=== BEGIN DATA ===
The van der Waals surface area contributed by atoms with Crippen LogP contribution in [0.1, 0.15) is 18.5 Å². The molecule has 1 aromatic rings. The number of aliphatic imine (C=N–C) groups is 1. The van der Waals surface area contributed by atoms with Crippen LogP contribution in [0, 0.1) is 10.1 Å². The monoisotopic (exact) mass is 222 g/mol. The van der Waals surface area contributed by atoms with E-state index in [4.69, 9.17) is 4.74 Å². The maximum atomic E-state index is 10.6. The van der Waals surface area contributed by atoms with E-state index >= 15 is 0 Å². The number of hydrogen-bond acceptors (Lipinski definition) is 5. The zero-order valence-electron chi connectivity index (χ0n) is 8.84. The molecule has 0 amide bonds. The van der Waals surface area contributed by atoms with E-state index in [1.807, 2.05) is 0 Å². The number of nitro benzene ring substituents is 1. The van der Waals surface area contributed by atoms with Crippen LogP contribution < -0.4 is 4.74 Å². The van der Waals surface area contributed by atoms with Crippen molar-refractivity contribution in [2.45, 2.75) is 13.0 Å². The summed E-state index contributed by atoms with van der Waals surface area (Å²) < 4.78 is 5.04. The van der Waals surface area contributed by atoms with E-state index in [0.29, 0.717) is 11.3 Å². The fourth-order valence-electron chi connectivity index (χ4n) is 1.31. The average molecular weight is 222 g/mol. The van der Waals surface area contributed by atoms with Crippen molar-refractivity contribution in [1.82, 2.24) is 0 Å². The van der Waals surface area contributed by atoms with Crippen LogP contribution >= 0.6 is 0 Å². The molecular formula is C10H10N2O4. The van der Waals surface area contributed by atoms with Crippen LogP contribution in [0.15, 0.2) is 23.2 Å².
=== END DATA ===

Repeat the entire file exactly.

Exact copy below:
The van der Waals surface area contributed by atoms with Crippen LogP contribution in [0.1, 0.15) is 18.5 Å². The molecule has 1 aromatic rings. The number of aliphatic imine (C=N–C) groups is 1. The van der Waals surface area contributed by atoms with Crippen LogP contribution in [0, 0.1) is 10.1 Å². The monoisotopic (exact) mass is 222 g/mol. The van der Waals surface area contributed by atoms with E-state index in [4.69, 9.17) is 4.74 Å². The maximum atomic E-state index is 10.6. The van der Waals surface area contributed by atoms with E-state index >= 15 is 0 Å². The number of hydrogen-bond acceptors (Lipinski definition) is 5. The zero-order valence-electron chi connectivity index (χ0n) is 8.84. The molecule has 0 amide bonds. The van der Waals surface area contributed by atoms with E-state index in [1.807, 2.05) is 0 Å². The number of nitro benzene ring substituents is 1. The van der Waals surface area contributed by atoms with Crippen LogP contribution < -0.4 is 4.74 Å². The van der Waals surface area contributed by atoms with Crippen molar-refractivity contribution in [2.45, 2.75) is 13.0 Å². The summed E-state index contributed by atoms with van der Waals surface area (Å²) < 4.78 is 5.04. The van der Waals surface area contributed by atoms with E-state index in [0.29, 0.717) is 11.3 Å². The fourth-order valence-electron chi connectivity index (χ4n) is 1.31. The average molecular weight is 222 g/mol. The van der Waals surface area contributed by atoms with Crippen molar-refractivity contribution in [1.82, 2.24) is 0 Å². The van der Waals surface area contributed by atoms with Crippen LogP contribution >= 0.6 is 0 Å². The molecular formula is C10H10N2O4. The van der Waals surface area contributed by atoms with Crippen LogP contribution in [0.15, 0.2) is 23.2 Å².